There is a tremendous advantage in being an author of fantasy or science fiction in the ability to craft the lore and history of your world to fit the story you want to tell.  A few hours and some jotted notes can give you a universe for your characters to explore and a framework for you to write a more vibrant and alive setting.


Building an Epic Fantasy World: Culture, Ancient History, and Societies

In my previous post, I went into detail on how I designed magic and technology levels of Eoria and before that I designed the geography and physical make-up of the world. Now I’m going to discuss the social geography a bit. See the last post here.

First off, unless you’re writing some kind of utopian fantasy world, there’s going to be some conflict. Conflict is what makes things interesting, whether it is a conflict of words and discussion or one of hacking swords and bloodshed. That conflict can be over resources, philosophies, ideologies, or even just a continuation of previous feuds. Why does that matter for culture? Because few cultures grow up in isolation and it is inevitable that cultures will disagree about things.

First off, I wanted the main continent to have a rich cultural history and background. Just as our world has a history of empires rise and fall, so too would Eoria. The first human colonists landed on the far side of the world, and most expansion has occurred from there. So the first people who came to Eoriel, the main continent, were scattered tribes. Over time, they were unified, united as one people, though they still retained their original heritage. Their leader then formed them into a nation, the first real civilization on Eoriel. They would be similar to the ancient Egyptians of Earth, leaving monuments and ruins that other people would marvel over. These ancient people viewed the use of magic, in all its forms, as an art, and they slowly improved themselves, becoming a very static society, with little change. What happens in a static society without external threats is that they develop their own internal downfalls, which is what happened here. I didn’t want these folks around still, so I went with the old story: the nephew of their leader, tired of living in his shadow, assassinated him and broke their nation up into a civil war. In the process, he imported tribes from the other continent to serve as his troops, which he used to savage his opponents. These tribes were left standing over the ashes and ruins and revert to their previous barbarism. The surviving factions from the initial empire hole up in isolation and nurse their grudges.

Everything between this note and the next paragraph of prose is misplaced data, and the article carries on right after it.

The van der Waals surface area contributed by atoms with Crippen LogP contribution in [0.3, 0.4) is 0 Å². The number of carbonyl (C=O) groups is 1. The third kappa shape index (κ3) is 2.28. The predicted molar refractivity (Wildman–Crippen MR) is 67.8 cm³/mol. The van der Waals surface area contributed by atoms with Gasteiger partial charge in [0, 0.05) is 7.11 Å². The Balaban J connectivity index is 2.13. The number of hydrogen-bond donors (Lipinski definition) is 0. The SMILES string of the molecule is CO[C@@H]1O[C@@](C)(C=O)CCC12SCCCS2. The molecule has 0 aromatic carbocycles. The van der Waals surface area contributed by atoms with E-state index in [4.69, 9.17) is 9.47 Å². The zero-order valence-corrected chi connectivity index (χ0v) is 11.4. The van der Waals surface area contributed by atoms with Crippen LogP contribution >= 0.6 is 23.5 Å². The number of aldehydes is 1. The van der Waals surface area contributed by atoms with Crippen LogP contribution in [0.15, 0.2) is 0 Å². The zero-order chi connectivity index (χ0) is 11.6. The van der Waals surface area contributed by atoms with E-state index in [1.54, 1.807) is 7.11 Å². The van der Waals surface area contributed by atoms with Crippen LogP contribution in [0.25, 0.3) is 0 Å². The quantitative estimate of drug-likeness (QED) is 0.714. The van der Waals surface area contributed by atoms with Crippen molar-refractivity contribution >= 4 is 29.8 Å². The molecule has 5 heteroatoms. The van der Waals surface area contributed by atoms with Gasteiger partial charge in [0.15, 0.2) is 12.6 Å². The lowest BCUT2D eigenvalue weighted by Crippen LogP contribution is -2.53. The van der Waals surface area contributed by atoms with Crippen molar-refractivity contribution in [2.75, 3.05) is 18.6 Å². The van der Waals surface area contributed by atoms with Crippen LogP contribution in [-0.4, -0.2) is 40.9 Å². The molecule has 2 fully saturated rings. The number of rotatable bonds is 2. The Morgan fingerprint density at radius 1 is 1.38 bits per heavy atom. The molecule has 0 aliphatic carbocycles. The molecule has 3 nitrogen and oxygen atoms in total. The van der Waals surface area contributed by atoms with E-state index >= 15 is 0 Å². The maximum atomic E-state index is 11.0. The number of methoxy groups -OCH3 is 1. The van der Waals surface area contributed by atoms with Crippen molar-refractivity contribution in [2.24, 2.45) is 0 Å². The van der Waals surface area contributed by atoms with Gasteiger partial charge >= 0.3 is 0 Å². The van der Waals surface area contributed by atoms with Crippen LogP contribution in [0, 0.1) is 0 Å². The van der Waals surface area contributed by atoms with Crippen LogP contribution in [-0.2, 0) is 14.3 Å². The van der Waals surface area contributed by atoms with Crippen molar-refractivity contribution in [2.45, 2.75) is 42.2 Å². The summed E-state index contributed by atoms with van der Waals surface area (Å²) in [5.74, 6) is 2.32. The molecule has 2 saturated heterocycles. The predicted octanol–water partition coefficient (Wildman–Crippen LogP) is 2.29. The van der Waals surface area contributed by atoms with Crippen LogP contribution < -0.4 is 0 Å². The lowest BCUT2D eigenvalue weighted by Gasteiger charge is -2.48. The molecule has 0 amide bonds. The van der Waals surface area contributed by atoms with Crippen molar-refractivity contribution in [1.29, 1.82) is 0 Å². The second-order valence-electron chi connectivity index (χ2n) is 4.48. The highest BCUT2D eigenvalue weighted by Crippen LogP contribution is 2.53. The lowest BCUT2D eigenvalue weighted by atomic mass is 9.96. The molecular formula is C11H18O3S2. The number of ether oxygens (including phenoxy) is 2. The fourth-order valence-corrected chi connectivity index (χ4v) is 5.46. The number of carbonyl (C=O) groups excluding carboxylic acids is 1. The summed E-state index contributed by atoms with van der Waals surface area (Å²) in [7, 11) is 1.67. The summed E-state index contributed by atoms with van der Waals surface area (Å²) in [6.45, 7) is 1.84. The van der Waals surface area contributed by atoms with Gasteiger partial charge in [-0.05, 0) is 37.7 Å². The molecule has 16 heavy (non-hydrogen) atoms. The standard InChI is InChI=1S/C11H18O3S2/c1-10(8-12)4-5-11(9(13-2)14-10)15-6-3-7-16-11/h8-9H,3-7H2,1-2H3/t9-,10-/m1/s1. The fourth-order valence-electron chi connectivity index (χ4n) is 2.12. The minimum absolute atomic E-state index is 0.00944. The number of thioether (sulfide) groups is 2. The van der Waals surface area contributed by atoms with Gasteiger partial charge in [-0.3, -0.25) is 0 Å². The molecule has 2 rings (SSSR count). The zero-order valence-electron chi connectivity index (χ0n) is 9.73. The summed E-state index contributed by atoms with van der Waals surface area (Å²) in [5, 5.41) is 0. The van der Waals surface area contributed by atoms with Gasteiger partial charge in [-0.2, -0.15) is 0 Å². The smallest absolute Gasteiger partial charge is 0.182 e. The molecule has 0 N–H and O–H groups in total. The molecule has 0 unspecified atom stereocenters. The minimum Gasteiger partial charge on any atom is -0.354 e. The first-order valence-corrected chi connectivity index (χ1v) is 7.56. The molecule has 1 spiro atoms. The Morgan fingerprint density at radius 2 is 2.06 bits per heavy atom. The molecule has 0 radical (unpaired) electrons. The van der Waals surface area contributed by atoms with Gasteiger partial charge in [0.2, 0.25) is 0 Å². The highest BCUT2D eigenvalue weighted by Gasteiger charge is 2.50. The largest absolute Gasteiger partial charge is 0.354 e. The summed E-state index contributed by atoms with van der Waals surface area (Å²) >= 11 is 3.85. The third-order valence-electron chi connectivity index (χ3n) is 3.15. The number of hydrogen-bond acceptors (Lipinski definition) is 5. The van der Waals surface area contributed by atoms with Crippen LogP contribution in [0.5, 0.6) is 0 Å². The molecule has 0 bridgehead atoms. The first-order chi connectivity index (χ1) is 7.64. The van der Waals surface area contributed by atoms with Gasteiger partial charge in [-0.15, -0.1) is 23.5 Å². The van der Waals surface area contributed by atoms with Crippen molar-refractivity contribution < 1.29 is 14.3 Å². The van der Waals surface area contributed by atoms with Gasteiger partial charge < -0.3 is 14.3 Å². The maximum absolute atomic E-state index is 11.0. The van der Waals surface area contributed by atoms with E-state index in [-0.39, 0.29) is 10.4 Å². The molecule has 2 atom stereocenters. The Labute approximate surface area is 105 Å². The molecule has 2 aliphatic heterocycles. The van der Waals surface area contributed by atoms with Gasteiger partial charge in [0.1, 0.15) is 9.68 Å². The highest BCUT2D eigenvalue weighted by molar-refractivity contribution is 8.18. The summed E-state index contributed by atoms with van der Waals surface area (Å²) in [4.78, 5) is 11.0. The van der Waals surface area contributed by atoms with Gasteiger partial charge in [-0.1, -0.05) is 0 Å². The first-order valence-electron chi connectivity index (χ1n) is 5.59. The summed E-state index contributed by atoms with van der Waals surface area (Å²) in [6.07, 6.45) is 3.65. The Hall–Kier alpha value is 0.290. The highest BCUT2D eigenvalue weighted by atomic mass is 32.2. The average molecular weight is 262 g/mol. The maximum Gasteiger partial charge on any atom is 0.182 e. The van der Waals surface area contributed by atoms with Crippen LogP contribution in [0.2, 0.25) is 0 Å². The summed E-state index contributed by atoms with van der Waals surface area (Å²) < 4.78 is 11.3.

This then sets the stage for another wave of migration. Other humans come to the (mostly) depopulated continent. They are builders of towns and cities and they gradually push the more barbaric tribals out of the good land, either shifting them north or pushing them into the high mountains.   They have some limited interaction with the survivors of the previous empire, but mostly they just established their small cities and towns. These are pragmatic types, explorers and colonists, people eager to build a place for themselves. They, however, are not ready when the barbarians push back, in an organized attack. The builders would form nations, developed around the geology I developed earlier, coalescing to unite against the barbarian threats, but each nation might not work with one another, leaving them unable to resolve the conflict.